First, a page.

The term mobile Internet device may have been first coined by Intel (INTC) - Get Report, according to its chief competitor in the mobile space ARM Holdings (ARMH) . If Intel wasn't the first, the company certainly popularized the MID acronym in September's Intel Developer Forum.
Definitions of a MID vary even among manufacturers of processors such as Intel, ARM and
, as well as among mobile device manufacturers. Clearly, these MIDs need to have access to the Internet and be mobile. But some definitions center on screen size, meaning that if it's larger than 8 inches diagonally, it's not a MID, it's a Netbook. No standards exist in the industry.
Simply put, MID is a marketing strategy initiated by Intel but now used universally to include the convergence of any consumer-oriented handheld devices with computing power connected to the Internet. Handheld devices commonly considered a MID are e-readers, game consoles, portable media players and GPS devices.
At the 2009 Intel Developer Forum, Intel demonstrated how serious it is about pushing its Atom-based SoC platforms into an increasing number of consumer product categories when Chief Executive Paul Otellini predicted "a future where Intel ships more SoC cores than standard PC cores." The company has more than a dozen 32nm SoCs in development using the Atom core and a common set of libraries and interconnect models, he said.
Is all that investment by Intel going to pay for itself? Just how big is the market for MID anyway? It's all in the definition. In our research for our report entitled "Intel Versus ARM in Mobile Devices and Netbooks/Smartbooks," we came across some startling analyses of the market.
We used a more-or-less industrywide definition (and again there is divergence in this definition, as I said) in which a MID as a portable device with an always-connectable Internet or area network connectivity, a maximum display of 8 inches in the diagonal dimension, and a full day's worth of battery life under typical usage scenarios. Since a smartphone fits this description, which most people agree upon (although some disagree an
iPhone is a smartphone but we will for the sake of argument call an iPhone a smartphone), the entire MID market is nearly -- guess what -- smartphones.
on Aug. 10, that in my analysis, Intel loses money on each Atom it makes. It is moving Atom SOC production to the Taiwan foundry
in an effort to save (read: make) money on the Atom. The Atom SoC design puts the graphics processor and memory controller on the same die as the processor core, so the selling price will probably be in the $45 range instead of the $29 Atom CPU. Assume Intel makes a profit of $10 on each SoC. That would give it profit of $77.5 million in 2010 or $19.4 million per quarter for the non-smartphone MIDs, assuming Intel has a 100% market share.
In the second quarter, Intel reported a profit of $1.6 billion. The additional $19.4 million profit would represent just 1.2% of the company's profits.
ARM has a lock on the smartphone market, and now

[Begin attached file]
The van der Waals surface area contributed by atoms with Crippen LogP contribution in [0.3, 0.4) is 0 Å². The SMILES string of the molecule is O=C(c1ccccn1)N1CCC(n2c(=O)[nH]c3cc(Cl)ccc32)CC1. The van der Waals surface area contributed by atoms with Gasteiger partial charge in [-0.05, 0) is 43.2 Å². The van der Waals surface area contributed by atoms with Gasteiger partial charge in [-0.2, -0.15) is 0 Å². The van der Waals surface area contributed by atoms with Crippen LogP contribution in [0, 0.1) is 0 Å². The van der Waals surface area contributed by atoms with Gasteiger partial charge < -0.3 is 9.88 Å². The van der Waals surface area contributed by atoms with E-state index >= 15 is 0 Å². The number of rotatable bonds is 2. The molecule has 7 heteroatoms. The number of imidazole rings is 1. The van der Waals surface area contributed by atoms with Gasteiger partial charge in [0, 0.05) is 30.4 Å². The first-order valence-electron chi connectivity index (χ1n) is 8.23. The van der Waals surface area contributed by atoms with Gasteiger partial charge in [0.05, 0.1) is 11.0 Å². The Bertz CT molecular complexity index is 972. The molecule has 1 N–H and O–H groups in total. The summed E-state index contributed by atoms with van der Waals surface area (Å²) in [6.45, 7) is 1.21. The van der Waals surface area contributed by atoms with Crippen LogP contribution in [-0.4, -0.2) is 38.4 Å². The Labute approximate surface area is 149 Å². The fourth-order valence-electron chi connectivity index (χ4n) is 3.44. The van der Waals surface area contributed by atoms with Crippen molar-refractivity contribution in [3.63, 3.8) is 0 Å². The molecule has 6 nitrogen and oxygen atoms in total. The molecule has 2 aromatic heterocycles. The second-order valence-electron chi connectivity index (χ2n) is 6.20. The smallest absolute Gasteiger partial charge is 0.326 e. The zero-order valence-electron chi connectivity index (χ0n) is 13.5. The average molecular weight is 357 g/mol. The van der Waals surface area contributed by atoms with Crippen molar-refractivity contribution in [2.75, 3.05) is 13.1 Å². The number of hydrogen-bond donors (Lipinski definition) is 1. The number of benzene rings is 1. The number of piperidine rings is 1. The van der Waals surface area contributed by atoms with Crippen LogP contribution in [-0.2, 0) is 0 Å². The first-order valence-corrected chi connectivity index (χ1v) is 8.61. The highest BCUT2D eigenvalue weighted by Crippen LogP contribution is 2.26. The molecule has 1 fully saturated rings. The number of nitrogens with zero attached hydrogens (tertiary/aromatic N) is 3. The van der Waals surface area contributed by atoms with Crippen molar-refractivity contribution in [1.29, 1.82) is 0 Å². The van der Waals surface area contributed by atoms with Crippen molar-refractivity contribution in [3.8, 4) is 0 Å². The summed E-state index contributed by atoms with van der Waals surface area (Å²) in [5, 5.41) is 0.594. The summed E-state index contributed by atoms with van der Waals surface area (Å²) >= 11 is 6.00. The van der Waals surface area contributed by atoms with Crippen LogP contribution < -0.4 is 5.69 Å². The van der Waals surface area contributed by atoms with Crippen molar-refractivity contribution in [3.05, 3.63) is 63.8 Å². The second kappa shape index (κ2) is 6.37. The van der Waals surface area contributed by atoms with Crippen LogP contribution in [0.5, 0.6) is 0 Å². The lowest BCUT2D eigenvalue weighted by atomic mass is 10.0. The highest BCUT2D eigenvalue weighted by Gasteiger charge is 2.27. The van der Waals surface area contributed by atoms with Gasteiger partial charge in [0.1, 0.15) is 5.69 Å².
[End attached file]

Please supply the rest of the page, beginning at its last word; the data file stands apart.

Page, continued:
is entering that market with its RISC-based processor (ARM is also RISC based). It will be difficult for Intel to make an impact in smartphones even if its 32nm Medfield SOC went into
noted that ARM would gain 55% of the netbook/smartbook market in 2012, the other sector where Atom competes with ARM processors. Intel is facing a formidable foe in ARM.
Intel is flush with cash, and business in the enterprise and desktop sectors is not moving as fast as its policy of introducing new processors. Intel does a great job in the PC CPU market with its plethora of chips and platforms, but they aren't the best for all CPU applications, particularly MIDs.
Intel continues to spend money outside the U.S. It is spending at least $2.5 billion on a new fab in China, built a fab in Singapore with
, and spend another $3.5 billion to build a fab in Israel a few years ago. And of course it is paying TSMC in Taiwan to make the Atom cores. Better it should acquire new and different technology by buying a company rather than making a sheer frontal attack on ARM that will only give it minimal share in the MID market.
Robert N. Castellano, Ph.D, is President of The Information Network, a leading consulting and market-research firm for the semiconductor, LCD, HDD and solar industries. Castellano is internationally recognized as one of the leading experts in these areas. He has nearly 25 years of expertise as an industry analyst. Castellano has provided insight on emerging technologies to many business and technical publications, including Business 2.0, BusinessWeek, The Economist, Forbes, Investor's Business Daily, Los Angeles Times Magazine, The New York Times, USA Today and The Wall Street Journal. He is a frequent speaker at conferences and corporate events. He has over 10 years' experience in the field of wafer fabrication at AT&T Bell Laboratories and Stanford University before founding The Information Network in 1985. He has been editor of the peer-reviewed Journal of Active and Passive Electronic Devices since 1985. He is author of the book "Technology Trends in VLSI Manufacturing," published by Gordon and Breach. His book "Solar Cell Processing" was published in 2009 by Old City Publishing. He received his Ph.D. in solid state chemistry from Oxford University.